When drilling for oil or gas, an operator needs to be confident that its tools will be up to the task of carving through thousands of feet of soil and rock, and it needs to know that those tools come from a name it can trust. That’s why for more than 20 years, oil and gas companies have turned to Wenzel Downhole Tools, according to General Manager Don Ormstrup. He says the company has been known from its very beginnings for developing and manufacturing downhole tools that exceed expectations, and it continues to expand its global footprint by living up to those expectations time and time again.
Founded in 1995, Wenzel Downhole Tools specializes in building drilling motors, agitating tools, jarring tools, and associated products. Ormstrup says this puts the company in direct competition with some of the biggest and most respected names in the marketplace, but even so Wenzel Downhole Tools has been able to carve out a significant space in a very crowded industry. “Right now, it’s really very cutthroat in the marketplace,” Ormstrup says. “Everybody is reducing prices, trying to get their product into various marketplaces around the world.”
Even though the competition is strong, Wenzel Downhole Tools is not without a substantial arsenal of advantages that allow it to stand toe-to-toe with the giants of the industry and even succeed against them frequently as it continues to burnish its reputation around the globe. “We fare very well against them,” Ormstrup says. “Our size is just a fraction of their size, but we are very well-regarded in the Middle East and elsewhere in the world.”
The company’s strengths from a manufacturing perspective are the main reasons why it can compete on the global stage, according to Ormstrup. In every aspect of the company’s manufacturing operations, Wenzel Downhole Tools has the people and processes in place to help it maintain a dominant position in the industry and continue serving as a critical partner to its customers worldwide.
Built on Quality
At the core of Wenzel Downhole Tools’ manufacturing philosophy is a culture built around continuous improvement. Ormstrup says the company believes in listening to its employees, gathering ideas from them on ways the company can make improvements in the areas of health and safety, quality, efficiency and cost. “We find that the quality and the efficiency take care of the cost component quite well,” Ormstrup says.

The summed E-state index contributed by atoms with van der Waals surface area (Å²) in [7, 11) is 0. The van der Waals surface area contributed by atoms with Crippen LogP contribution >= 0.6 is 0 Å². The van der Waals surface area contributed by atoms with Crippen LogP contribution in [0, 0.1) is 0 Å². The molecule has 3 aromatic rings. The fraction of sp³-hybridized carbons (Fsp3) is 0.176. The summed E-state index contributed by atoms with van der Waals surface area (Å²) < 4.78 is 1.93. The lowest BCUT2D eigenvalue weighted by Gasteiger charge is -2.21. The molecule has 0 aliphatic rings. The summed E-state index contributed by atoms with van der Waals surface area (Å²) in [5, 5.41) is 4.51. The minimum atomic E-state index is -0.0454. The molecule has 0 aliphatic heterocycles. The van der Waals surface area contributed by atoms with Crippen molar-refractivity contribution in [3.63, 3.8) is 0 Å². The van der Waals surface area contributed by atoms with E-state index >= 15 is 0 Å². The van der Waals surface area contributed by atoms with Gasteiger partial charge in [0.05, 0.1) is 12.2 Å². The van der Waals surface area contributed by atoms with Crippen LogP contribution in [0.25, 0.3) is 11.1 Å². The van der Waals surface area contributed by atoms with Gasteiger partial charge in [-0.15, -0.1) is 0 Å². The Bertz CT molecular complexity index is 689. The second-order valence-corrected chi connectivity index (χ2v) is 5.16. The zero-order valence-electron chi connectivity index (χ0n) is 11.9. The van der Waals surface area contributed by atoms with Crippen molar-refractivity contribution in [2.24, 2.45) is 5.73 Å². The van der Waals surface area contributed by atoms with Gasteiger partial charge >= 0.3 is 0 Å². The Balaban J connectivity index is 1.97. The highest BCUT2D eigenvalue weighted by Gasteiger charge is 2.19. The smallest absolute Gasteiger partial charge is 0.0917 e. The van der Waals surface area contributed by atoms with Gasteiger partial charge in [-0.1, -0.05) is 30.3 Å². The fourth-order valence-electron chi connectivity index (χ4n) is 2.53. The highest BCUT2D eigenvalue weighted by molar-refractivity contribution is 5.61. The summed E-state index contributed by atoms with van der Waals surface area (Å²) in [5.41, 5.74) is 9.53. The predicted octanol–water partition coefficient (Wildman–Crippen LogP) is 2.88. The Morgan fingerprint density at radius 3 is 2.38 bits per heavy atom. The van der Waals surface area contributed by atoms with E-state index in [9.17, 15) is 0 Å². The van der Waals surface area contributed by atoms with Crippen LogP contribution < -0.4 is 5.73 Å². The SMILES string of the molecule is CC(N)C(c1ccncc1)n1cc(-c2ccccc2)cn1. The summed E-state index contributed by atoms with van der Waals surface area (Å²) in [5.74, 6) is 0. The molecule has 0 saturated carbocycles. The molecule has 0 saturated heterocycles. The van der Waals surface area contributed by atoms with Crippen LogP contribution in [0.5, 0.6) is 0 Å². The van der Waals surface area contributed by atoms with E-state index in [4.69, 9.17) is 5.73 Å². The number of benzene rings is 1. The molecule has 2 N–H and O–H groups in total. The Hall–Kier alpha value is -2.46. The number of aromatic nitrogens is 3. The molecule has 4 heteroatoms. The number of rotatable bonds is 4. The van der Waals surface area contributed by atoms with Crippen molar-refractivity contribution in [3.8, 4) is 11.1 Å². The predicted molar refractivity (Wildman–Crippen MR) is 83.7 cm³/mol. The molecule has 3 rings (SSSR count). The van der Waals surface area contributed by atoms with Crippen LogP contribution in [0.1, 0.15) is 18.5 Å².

Ensuring the highest quality means employees have to be held accountable at every step along the production process, and that’s why Ormstrup says traceability is one of the most important elements of its manufacturing process. “Every piece of iron, from that smallest little drive key to the largest component, has 100 percent traceability,” he says.
Thanks to the company’s emphasis on traceability, end-users have easy visibility of every point along the production process, right down to each individual operator who built each component. In addition to the accountability built into every component, Wenzel Downhole Tools also engages in 100 percent inspections of key components, rather than spot inspections. Ormstrup says these additional steps require more resources, but they make the difference when it comes to providing customers around the world with tools they can rely on. “We just cannot be sending things around the world being concerned about reliability,” he says.
Another key element of the company’s success is its ability to react quickly and provide customers with a faster turnaround time than its larger competitors. Ormstrup says this is due not only to the company’s relatively streamlined organization, but also to efforts such as the company’s “Fast Track” program.
According to Ormstrup, the “Fast Track” program is the culmination of partnerships the company has with steel suppliers close to its manufacturing base in Edmonton, Alberta. Thanks to the proximity of raw materials, Wenzel Downhole Tools can react more or less immediately to any need its customers may have anywhere in the world. “When the email comes or the phone rings, not only is the Wenzel engineering team ready to work, all facets of the organization are ready,” Ormstrup says.
Ormstrup says the biggest challenge facing Wenzel Downhole Tools today is the overall downturn the energy industry has experienced over the last year or so. “That is impacting everybody within our discipline,” he notes.
The company has reacted to this downturn by working to offer more and better incentives to its customers. It has taken some cost-cutting measures in recent months, including implementing 5S and lean manufacturing methodologies. However, Ormstrup notes, the specialized nature of Wenzel Downhole Tools’ products puts limitations on how closely it can follow lean manufacturing principles. “We don’t make 100 of something on a line,” he says. “We are at the whim of the customer.”
Nevertheless, Wenzel Downhole Tools is working on strengthening partnerships with smaller machine shops in the area to allow for more just-in-time manufacturing capabilities for its customers. Additionally, Ormstrup says the company’s mentorship program is helping Wenzel Downhole Tools train up its younger employees and impart the wisdom of its seasoned veterans to further improve its products. Ormstrup says this benefits the entire industry as well as his company. “We want to leave the trade in better shape than when we found it,” he says.